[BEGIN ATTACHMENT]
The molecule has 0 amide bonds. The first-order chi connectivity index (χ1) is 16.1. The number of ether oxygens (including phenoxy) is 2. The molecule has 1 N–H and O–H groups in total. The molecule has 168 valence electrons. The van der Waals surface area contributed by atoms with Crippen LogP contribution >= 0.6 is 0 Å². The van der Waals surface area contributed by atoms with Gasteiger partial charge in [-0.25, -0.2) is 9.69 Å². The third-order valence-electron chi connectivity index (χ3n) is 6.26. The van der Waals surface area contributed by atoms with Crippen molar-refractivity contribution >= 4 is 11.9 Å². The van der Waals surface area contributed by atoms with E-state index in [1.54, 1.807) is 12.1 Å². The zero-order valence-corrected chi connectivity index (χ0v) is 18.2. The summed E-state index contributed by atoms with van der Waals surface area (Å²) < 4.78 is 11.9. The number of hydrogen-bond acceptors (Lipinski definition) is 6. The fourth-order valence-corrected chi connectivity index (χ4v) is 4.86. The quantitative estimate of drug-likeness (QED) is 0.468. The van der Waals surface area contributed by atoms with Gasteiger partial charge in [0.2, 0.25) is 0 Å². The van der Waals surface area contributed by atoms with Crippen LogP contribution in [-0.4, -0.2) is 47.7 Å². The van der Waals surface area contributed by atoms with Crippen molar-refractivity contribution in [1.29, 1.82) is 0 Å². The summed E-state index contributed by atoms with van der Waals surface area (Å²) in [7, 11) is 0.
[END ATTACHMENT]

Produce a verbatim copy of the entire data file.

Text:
The molecule has 0 amide bonds. The first-order chi connectivity index (χ1) is 16.1. The number of ether oxygens (including phenoxy) is 2. The molecule has 1 N–H and O–H groups in total. The molecule has 168 valence electrons. The van der Waals surface area contributed by atoms with Crippen LogP contribution >= 0.6 is 0 Å². The van der Waals surface area contributed by atoms with Gasteiger partial charge in [-0.25, -0.2) is 9.69 Å². The third-order valence-electron chi connectivity index (χ3n) is 6.26. The van der Waals surface area contributed by atoms with Crippen molar-refractivity contribution >= 4 is 11.9 Å². The van der Waals surface area contributed by atoms with E-state index in [1.54, 1.807) is 12.1 Å². The zero-order valence-corrected chi connectivity index (χ0v) is 18.2. The summed E-state index contributed by atoms with van der Waals surface area (Å²) < 4.78 is 11.9. The number of hydrogen-bond acceptors (Lipinski definition) is 6. The fourth-order valence-corrected chi connectivity index (χ4v) is 4.86. The quantitative estimate of drug-likeness (QED) is 0.468. The van der Waals surface area contributed by atoms with Gasteiger partial charge in [0.2, 0.25) is 0 Å². The van der Waals surface area contributed by atoms with Crippen LogP contribution in [-0.4, -0.2) is 47.7 Å². The van der Waals surface area contributed by atoms with Crippen molar-refractivity contribution in [1.29, 1.82) is 0 Å². The summed E-state index contributed by atoms with van der Waals surface area (Å²) in [7, 11) is 0.